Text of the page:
where${\stackrel{\u02c6}{\mathbf{y}}}_{i}=\sum _{r=1}^{R}{\stackrel{\u02c6}{\mathbf{m}}}_{r}{\xe2}_{r,i}$ is the estimate of y_{ i },

the spectral angle distance (SAD) between m_{ r } and its estimate${\stackrel{\u02c6}{\mathbf{m}}}_{r}$ for each factor r = 1, …, R${\text{SAD}}_{r}=arccos\left(\frac{{\stackrel{\u02c6}{\mathbf{m}}}_{r}^{T}{\mathbf{m}}_{r}}{\u2225{\stackrel{\u02c6}{\mathbf{m}}}_{r}\u2225\u2225{\mathbf{m}}_{r}\u2225}\right)$
where arccos(·) is the inverse cosine function,

the global spectral angle distance (GSAD) between y_{ i } (the ith observation vector) and ${\stackrel{\u02c6}{\mathbf{y}}}_{i}$ (its estimate)$\text{GSAD}=\frac{1}{N}\sum _{i=1}^{N}arccos\left(\frac{{\stackrel{\u02c6}{\mathbf{y}}}_{i}^{T}{\mathbf{y}}_{i}}{\u2225{\stackrel{\u02c6}{\mathbf{y}}}_{i}\u2225\u2225{\mathbf{y}}_{i}\u2225}\right),$

the computational time.
The proposed uBLU algorithm, the PCA, NMF and GBGMF methods were implemented in Matlab 7.8.0 (R2009a). The BFRM software (version 2.0) was downloaded from [22] and implemented with default values for the parameters. All methods were implemented on an Intel(R) Core(TM)2 Duo processor.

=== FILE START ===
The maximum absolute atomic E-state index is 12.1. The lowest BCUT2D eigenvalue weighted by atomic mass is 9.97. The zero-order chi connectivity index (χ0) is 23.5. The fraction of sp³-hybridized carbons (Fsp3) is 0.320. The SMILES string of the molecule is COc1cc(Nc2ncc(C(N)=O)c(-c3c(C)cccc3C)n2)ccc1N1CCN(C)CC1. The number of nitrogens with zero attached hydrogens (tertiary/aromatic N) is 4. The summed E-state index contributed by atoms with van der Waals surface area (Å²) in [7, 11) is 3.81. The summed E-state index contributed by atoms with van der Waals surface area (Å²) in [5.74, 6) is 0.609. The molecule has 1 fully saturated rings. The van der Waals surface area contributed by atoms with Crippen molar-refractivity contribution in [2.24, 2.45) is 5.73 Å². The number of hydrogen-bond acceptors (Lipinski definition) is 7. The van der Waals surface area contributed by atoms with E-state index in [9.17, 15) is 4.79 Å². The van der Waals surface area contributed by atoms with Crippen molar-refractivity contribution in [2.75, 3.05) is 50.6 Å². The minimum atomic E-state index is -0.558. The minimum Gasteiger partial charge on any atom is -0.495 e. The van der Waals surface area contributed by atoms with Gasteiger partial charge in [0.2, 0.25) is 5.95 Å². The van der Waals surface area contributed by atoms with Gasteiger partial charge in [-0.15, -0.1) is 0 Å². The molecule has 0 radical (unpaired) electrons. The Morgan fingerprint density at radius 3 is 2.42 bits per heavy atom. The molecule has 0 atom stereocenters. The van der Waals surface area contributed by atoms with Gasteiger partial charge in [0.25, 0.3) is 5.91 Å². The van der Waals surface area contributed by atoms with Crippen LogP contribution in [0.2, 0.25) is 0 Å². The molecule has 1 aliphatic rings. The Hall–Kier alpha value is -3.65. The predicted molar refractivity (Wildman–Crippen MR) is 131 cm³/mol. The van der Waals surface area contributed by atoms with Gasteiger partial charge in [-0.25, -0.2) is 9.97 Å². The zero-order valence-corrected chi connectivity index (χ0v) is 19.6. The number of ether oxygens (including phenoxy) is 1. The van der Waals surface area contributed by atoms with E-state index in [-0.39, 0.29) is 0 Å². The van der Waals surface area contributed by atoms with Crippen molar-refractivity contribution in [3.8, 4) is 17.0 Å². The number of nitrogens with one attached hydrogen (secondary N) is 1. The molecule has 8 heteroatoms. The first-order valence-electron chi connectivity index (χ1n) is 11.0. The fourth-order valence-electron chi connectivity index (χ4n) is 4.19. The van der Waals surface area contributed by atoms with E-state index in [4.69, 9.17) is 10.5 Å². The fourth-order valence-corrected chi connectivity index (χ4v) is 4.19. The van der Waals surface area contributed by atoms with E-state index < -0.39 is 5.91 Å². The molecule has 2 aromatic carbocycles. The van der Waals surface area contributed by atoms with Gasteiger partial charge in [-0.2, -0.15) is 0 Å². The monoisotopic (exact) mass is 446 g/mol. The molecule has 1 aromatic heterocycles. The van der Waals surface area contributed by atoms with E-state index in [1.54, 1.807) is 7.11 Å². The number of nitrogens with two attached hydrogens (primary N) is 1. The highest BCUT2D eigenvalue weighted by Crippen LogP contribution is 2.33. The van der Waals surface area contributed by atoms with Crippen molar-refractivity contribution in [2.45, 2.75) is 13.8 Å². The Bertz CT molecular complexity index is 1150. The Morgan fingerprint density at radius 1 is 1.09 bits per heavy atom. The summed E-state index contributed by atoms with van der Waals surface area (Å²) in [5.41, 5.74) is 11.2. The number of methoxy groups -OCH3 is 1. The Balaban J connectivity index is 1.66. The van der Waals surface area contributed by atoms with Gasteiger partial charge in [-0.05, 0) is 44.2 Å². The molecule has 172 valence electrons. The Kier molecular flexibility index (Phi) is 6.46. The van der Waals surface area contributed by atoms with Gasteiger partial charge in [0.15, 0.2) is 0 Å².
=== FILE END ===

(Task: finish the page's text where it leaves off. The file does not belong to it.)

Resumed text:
Simulation results for dataset ${\mathcal{D}}_{\mathbf{1}}$
(a) R= 2  

uBLU  PCA  NMF  BFRM  GBGMF  
${\text{MSE}}_{r}^{2}(\times 1{0}^{2})$  0.39  N/A  N/A  205.99  267.42 
0.60  6.04  61.12  N/A  N/A  
0.54  0.97  9.78  325.58  67.14  
${\text{GMSE}}_{r}^{2}(\times 1{0}^{3})$  0.04  N/A  N/A  64.39  226.58 
0.04  2.00  2.00  N/A  N/A  
0.05  0.30  0.28  75.87  41.33  
${\text{SAD}}_{r}^{2}(\times 1{0}^{1})$  0.46  N/A  N/A  21.69  12.48 
0.29  3.49  3.50  N/A  N/A  
0.28  1.49  1.50  23.24  27.43